Hole In The Rock
When you're done with the history trail, you can relax on a charter boat, which will take you out to the stunning Cape Brett, where you'll be able to see the 'Hole In The Rock'; a natural arch that has featured in many films.
This impressive 210 foot hole was formed by wind and waves over many centuries, creating one of the most naturally beautiful (and photographed) landmarks in New Zealand.
There are plenty of boating, sailing and jet-boating tour operators
to take around and through 'the hole' and give you ample opportunities for dolphin spotting. Alternatively, if you've got experienced sea legs, you can hire your own yacht from Opua and sail to one of the many beautiful islands that populate this region.
Make time to visit Paihia, the Bay's main tourist town. The wharf is a handy place to catch a cruise out to see the dolphins, or boat-hop over to the pretty little town of Russell. There are plenty of choices of hotel, motel and self-catering accommodation
with many offering fantastic sea views.
The town itself has a decent selection of restaurants
from casual dining places to fine dining establishments. Many are positioned to provide diners with glorious of views of the sea and as you'd expect there are some cracking fresh seafood restaurants to tempt you for a long lunch or night out.
The historic Waitangi Treaty Grounds
mark the place where the Treaty of Waitangi was first signed between the Maori and British Crown on 6 February 1840. The Treaty Grounds form part of the 506 hectare Waitangi National Trust estate, which was a gift to New Zealand by Lord and Lady Bledisloe in 1932. Visitors can enjoy the Treaty House, one of the world's largest Maori ceremonial war canoes ‘Ngatokimatawhaorua’, and the Naval flagstaff that marks the spot where the Treaty of Waitangi was first signed.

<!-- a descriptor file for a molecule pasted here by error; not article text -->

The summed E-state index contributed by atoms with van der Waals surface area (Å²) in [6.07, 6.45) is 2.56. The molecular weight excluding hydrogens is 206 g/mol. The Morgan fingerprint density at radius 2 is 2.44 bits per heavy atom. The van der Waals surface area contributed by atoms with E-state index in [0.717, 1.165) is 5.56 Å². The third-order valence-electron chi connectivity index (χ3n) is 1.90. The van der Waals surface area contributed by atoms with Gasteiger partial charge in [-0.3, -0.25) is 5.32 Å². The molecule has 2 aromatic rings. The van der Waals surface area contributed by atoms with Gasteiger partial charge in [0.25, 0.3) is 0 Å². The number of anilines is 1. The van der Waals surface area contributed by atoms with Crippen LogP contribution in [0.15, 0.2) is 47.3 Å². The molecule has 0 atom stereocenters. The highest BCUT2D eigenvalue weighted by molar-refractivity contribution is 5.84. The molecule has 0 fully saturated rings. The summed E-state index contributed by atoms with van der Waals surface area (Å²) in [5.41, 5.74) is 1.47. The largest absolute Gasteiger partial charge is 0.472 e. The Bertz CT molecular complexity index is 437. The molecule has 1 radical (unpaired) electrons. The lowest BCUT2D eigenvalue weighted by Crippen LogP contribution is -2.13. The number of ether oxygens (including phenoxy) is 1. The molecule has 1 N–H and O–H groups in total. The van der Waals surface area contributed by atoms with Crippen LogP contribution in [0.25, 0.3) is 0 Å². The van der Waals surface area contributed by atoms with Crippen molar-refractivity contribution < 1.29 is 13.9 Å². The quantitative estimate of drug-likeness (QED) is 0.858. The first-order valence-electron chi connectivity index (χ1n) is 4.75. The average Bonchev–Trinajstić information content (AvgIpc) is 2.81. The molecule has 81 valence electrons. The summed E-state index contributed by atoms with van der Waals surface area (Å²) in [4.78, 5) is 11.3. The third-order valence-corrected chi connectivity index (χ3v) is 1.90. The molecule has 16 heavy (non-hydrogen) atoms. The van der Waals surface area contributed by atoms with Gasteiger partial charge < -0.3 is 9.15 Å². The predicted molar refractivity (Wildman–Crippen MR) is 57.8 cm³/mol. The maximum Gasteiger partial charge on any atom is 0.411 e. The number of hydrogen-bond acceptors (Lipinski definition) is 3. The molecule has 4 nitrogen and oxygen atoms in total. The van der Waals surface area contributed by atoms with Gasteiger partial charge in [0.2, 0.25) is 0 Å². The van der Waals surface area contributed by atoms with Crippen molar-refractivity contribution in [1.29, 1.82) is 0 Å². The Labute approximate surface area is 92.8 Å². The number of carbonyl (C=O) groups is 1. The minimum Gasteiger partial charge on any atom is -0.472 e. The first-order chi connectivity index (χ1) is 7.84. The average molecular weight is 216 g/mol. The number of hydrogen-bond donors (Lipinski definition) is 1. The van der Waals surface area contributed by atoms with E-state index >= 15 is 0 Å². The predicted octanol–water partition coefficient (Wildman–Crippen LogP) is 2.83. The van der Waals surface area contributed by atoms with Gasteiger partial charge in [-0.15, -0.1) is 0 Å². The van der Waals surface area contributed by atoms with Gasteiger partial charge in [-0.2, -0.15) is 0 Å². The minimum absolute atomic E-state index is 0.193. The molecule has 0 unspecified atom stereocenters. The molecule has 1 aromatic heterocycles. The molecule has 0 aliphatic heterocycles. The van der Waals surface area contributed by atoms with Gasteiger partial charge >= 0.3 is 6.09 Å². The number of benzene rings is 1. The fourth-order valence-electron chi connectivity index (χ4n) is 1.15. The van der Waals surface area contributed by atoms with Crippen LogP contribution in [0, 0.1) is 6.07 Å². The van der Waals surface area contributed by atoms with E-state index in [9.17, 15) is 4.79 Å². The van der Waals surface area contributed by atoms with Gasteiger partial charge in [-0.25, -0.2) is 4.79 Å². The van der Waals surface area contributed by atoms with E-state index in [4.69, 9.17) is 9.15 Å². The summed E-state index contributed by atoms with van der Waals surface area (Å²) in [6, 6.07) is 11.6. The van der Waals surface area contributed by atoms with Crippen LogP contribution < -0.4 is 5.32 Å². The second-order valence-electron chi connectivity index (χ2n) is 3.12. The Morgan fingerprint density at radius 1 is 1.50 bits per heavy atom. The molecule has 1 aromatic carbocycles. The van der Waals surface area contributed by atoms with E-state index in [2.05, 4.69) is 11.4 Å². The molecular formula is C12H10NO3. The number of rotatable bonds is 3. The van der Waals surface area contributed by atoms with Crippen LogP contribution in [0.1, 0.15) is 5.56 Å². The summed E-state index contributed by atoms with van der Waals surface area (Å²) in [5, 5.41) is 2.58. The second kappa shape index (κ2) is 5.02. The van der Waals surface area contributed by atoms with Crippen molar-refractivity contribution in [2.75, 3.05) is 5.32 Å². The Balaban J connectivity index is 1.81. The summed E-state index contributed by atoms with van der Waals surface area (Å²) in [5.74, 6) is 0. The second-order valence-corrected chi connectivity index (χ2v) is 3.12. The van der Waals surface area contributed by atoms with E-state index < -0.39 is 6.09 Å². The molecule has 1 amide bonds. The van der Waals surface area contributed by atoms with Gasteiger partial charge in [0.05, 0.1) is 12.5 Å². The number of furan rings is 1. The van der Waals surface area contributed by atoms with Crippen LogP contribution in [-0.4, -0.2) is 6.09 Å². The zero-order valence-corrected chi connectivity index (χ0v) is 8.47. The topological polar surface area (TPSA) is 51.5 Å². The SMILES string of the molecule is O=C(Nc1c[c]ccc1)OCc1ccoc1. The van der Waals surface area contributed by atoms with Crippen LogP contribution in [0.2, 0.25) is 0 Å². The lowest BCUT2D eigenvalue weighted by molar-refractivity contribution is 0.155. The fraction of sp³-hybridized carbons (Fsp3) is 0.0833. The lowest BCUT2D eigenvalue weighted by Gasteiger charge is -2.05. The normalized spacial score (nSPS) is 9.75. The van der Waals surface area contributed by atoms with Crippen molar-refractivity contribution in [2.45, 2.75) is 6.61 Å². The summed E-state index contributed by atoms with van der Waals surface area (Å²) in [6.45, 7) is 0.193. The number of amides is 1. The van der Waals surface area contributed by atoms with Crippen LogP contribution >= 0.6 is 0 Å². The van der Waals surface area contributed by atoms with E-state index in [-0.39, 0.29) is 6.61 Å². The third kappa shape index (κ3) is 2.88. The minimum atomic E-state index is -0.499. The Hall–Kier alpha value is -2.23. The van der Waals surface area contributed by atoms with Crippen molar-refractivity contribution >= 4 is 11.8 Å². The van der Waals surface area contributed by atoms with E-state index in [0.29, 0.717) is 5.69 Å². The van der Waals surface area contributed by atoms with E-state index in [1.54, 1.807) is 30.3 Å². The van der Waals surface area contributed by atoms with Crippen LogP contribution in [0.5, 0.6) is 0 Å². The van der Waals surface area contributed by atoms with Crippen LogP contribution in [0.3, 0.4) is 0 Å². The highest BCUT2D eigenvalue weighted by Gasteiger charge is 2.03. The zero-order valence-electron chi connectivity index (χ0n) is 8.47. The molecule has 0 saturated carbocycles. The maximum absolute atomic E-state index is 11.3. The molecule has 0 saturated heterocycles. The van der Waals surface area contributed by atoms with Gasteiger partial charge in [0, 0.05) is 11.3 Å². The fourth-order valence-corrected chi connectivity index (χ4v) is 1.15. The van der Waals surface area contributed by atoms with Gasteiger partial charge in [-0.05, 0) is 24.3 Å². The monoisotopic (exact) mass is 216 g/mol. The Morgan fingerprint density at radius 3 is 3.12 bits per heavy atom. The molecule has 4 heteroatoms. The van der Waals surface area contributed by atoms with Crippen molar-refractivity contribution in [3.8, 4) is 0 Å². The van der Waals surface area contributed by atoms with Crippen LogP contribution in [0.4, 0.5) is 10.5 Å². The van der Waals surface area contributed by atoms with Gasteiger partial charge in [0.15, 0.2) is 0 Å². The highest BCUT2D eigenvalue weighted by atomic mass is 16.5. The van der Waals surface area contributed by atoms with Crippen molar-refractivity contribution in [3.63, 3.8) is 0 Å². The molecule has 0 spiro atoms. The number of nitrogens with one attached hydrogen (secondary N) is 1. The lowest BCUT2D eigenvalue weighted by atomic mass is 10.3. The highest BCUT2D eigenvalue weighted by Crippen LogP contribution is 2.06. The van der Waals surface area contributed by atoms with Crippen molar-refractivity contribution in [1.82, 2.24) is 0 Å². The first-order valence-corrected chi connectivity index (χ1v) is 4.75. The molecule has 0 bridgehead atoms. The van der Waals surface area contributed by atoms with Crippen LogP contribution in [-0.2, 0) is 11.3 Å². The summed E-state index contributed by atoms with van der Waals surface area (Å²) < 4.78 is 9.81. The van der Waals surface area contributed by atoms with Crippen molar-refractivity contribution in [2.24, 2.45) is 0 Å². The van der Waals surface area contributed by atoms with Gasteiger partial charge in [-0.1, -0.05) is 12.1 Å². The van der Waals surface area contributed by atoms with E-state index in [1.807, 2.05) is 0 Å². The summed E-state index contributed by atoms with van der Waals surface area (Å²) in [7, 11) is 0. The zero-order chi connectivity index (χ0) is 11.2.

A short ferry ride from Paihia, this charming and historic town is well worth a visit. The small picturesque town offers visitors a selection of chamring cafes, restaurants and gift shops. There are also a modest number of hotel and Bed and breakfast options for those wanting to stay longer.
"It's so nice, they named it twice", is an apt tourist slogan for this fascinating little place. Full of history, Kerikeri
is home to New Zealand's oldest stone building; the Stone Store, and is also where you can visit the Mission House (also known as Kemp House), built in 1821 for the Reverend John Butler, under the watchful eye of the local Maori chief, Hongi Hika. There is also a vibrant arts scene in Kerikeri; the well-organised Arts & Crafts Trail will take you to over 20 creative outlets. The town is now considered the centre of Northland's glass art community.
Bay of islands Virtual Tour and Video
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